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The Jeffersonian cyclopedia;

a comprehensive collection of the views of Thomas Jefferson classified and arranged in alphabetical order under nine thousand titles relating to government, politics, law, education, political economy, finance, science, art, literature, religious freedom, morals, etc.;

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76. ADAMS (John), Jefferson and Election of.—[further continued].
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76. ADAMS (John), Jefferson and Election of.—[further continued].

You express apprehensions that stratagems will be used to produce a
misunderstanding between the President and
myself. Though not a word having this
tendency has ever been hazarded to me by
anyone, yet I consider as a certainty that
nothing will be left untried to alienate
him from me. These machinations will proceed
from the Hamiltonians by whom he is
surrounded, and who are only a little less hostile
to him than to me. It cannot but damp
the pleasure of cordiality when we suspect
that it is suspected. I cannot help thinking
that it is impossible for Mr. Adams to believe
that the state of my mind is what it really is;
that he may think I view him as an obstacle
in my way. I have no supernatural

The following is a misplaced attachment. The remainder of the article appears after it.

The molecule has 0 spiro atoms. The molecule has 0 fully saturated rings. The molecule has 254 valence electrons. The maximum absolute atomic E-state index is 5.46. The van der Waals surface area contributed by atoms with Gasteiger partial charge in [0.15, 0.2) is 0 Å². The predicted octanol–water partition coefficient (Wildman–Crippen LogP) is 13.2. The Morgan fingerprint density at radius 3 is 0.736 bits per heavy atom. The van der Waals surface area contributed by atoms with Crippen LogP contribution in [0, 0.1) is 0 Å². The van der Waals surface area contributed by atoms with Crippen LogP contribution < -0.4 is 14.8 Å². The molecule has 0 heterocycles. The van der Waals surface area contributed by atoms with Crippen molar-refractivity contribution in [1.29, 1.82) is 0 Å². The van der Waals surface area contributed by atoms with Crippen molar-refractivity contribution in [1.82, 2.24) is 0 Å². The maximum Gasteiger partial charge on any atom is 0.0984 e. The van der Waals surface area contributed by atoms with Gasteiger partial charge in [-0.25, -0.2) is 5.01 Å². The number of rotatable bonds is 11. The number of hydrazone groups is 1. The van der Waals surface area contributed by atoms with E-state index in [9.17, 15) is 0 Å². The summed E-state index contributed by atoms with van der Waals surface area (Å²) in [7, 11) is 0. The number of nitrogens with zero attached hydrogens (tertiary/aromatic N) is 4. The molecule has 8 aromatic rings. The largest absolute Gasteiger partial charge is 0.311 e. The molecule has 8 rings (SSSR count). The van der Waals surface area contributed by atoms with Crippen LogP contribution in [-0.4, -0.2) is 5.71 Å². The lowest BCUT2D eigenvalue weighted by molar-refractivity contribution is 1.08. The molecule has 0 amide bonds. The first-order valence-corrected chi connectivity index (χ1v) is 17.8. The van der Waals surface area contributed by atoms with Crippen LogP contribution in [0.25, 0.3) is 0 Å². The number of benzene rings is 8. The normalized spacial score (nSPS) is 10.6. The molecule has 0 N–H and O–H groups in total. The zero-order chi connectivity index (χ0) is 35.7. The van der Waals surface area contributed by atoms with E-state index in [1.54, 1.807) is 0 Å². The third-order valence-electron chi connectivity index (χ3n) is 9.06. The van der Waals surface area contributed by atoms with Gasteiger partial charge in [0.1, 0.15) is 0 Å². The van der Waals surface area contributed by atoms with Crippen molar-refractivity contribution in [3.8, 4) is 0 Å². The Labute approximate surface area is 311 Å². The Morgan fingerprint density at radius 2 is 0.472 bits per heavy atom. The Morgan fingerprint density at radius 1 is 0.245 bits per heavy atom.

power to impress truth on the mind of
another, nor he any to discover that the estimate
he may form, on a just view of the
human mind as generally constituted, May
not be just in its application to a special constitution.
This may be a source of private uneasiness
to us; I honestly confess that it is
so to me at this time. But neither of us is
capable of letting it have effect on our public
duties. Those who may endeavor to separate
us, are probably excited by the fear that I
might have influence on the Executive councils;
but when they shall know that I con
sider my office as constitutionally confined
to legislative functions, and that I could not
take any part whatever in executive consultations,
even were it proposed, their fears
may perhaps subside, and their object be
found not worth a machination.—
To Elbridge Gerry. Washington ed. iv, 171. Ford ed., vii, 120.
(May. 1797)